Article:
Clara T September 25, 2012 at 04:39 PM
The interim superintendent should immediately assume responsibility for the public-private transportation transition. A meeting with district and Durham personnel should produce a concise monitoring and reporting mechanism for the coming school year and the superintendent should provide direct oversight for the process. Many former RCS transportation employees now work for Durham. Engage them in structuring a meaningful tool and getting it operational ASAP. No 6 month study committees, please. Get it done. If such accountability measures have not already been established, the same process should be followed for food services, maintenance and any other services which are transitioning from public to private. The district pays plenty of administrators handsomely. They can kick in the time to make this work.
MARIE LUCAS September 25, 2012 at 11:15 PM
I would like to see a report on the custodial operations.
KB September 26, 2012 at 12:27 PM
I happen to know a LOT of staff in the district, and the buildings are filthy. They were never cleaned thoroughly this summer and when chemicals were not available... the company used water and window cleaner to clean everything from bathrooms to furniture when they did clean some things. Buildings are still being left unlocked, employees are still not wearing ID badges, there are still not enough employees to cover the cleaning of the buildings and the Facilities Operations Director knows that information but is not acting on it... There are fines that are supposed to be imposed for all of these items... Is the district collecting on these items in their entirety or just what is necessary to ensure that the community does not see that the board and administrative center team failed. They will NEVER admit failure, even if it costs the district more money. I would like to see how many staff members have issues with their background checks (I have heard that it is a LARGE number of current staff). The new company also subcontracted out employees all summer without doing background checks on them as well. There seems to be no accountability for the new cleaning company even though the district still has a Director of Operations, Custodial Manager, and two Custodial Coordinators on payroll !!! Why on earth are we still paying these enormous salaries to continue to let these situations occur. Is this REALLY the staff we want working around our children ???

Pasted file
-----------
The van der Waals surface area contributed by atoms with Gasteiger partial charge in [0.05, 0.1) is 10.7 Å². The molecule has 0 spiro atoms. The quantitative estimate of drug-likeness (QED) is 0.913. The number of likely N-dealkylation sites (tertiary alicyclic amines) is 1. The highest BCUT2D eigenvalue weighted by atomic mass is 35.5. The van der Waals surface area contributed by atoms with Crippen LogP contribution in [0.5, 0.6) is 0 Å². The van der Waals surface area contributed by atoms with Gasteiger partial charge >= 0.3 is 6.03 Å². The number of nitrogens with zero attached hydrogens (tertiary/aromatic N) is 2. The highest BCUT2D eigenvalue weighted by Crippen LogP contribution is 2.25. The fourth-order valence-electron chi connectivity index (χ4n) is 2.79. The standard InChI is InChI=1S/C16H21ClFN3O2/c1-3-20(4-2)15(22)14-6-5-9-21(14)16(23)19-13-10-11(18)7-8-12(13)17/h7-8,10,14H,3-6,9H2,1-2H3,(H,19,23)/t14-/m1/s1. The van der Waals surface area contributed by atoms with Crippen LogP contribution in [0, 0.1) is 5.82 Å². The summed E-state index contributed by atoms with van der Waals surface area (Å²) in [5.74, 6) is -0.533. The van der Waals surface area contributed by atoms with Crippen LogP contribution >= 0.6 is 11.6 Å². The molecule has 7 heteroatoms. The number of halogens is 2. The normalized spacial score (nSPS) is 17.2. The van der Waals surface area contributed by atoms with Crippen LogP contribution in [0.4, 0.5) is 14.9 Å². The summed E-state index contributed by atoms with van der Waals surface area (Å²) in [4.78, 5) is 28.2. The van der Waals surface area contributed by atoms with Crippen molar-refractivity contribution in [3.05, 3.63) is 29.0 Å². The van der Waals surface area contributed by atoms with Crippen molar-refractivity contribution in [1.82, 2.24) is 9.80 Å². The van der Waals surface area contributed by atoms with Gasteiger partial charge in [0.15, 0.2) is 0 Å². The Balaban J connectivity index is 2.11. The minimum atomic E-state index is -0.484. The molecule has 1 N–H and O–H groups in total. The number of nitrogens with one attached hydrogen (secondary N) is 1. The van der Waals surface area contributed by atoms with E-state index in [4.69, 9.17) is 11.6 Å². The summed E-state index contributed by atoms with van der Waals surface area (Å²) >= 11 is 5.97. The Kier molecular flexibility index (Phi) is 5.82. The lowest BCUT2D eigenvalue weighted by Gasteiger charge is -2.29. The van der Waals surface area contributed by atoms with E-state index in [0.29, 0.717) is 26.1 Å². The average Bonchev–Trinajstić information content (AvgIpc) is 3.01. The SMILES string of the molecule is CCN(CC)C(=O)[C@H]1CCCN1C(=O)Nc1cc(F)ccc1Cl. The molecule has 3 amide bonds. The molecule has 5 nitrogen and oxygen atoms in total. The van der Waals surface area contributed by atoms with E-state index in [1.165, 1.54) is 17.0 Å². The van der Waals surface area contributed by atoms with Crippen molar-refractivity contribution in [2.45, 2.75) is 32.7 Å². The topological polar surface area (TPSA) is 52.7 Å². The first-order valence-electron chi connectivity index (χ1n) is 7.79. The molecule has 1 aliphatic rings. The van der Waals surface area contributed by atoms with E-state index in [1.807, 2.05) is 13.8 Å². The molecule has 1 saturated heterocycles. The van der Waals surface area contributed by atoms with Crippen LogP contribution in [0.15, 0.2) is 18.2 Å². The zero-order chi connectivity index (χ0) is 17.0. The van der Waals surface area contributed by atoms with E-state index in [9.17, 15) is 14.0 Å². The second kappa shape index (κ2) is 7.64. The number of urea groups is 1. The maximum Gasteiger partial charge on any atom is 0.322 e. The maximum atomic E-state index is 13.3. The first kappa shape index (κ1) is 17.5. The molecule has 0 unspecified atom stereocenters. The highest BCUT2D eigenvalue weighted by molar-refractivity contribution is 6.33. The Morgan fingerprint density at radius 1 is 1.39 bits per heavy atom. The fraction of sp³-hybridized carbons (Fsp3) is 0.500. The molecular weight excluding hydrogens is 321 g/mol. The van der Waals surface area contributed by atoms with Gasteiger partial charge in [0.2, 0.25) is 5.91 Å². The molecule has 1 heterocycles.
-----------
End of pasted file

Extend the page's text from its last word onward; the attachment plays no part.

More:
Peter Adair September 26, 2012 at 04:18 PM
Just a thought, would you rather they fire him and pay him the whole of the contract? I think it was a good thing, better than 3 more years of him in office or firing him and paying him the whole contract.
KB September 28, 2012 at 12:13 AM
Peter, How could you think this deal was a good thing when the Superintendent RESIGNED... In my experience in the corporate world, resignations are just what they are meant to be... you are leaving your employer on your own free will. We may want to investigate as to why the Superintendent was escorted out of the Administration building this past year and why was there secret 2 am meetings at the Administration building with the Superintendent and Attorneys present... Something to ponder as well. What is really going on ?
Mike Reno September 28, 2012 at 12:05 PM
Well, technically speaking, he didn't really resign. He sent out a note saying that he was planning to find a new job. The point is that we could've had this lame duck for another 3 years. So negotiating it down to 1 year was a better deal. But this is really just typical school board spin. They are deflecting the fact that they rather stupidly -- and needlessly -- agreed to a four-year contract. They sign this dumb contract, but then think we should be pleased that they were able to buy their way out for "just" $180K.
Peter Adair September 28, 2012 at 02:02 PM
The most important thing the Board does is hire the Super, and make sure he guides the district according to the mission of the district. I'm not denying the fact this was a bad hire, but to get out with paying 2 years of a 4 year contract is not a bad thing. We should evaluate the Board on who they hire and vote with this information.
KB September 28, 2012 at 05:54 PM
Mike, Technically he DID resign. Please refer to the September 17 board packet page 7, where he actually wrote the word resign in his letter to the board. I still feel there is way more to this story than the board wants the public to know.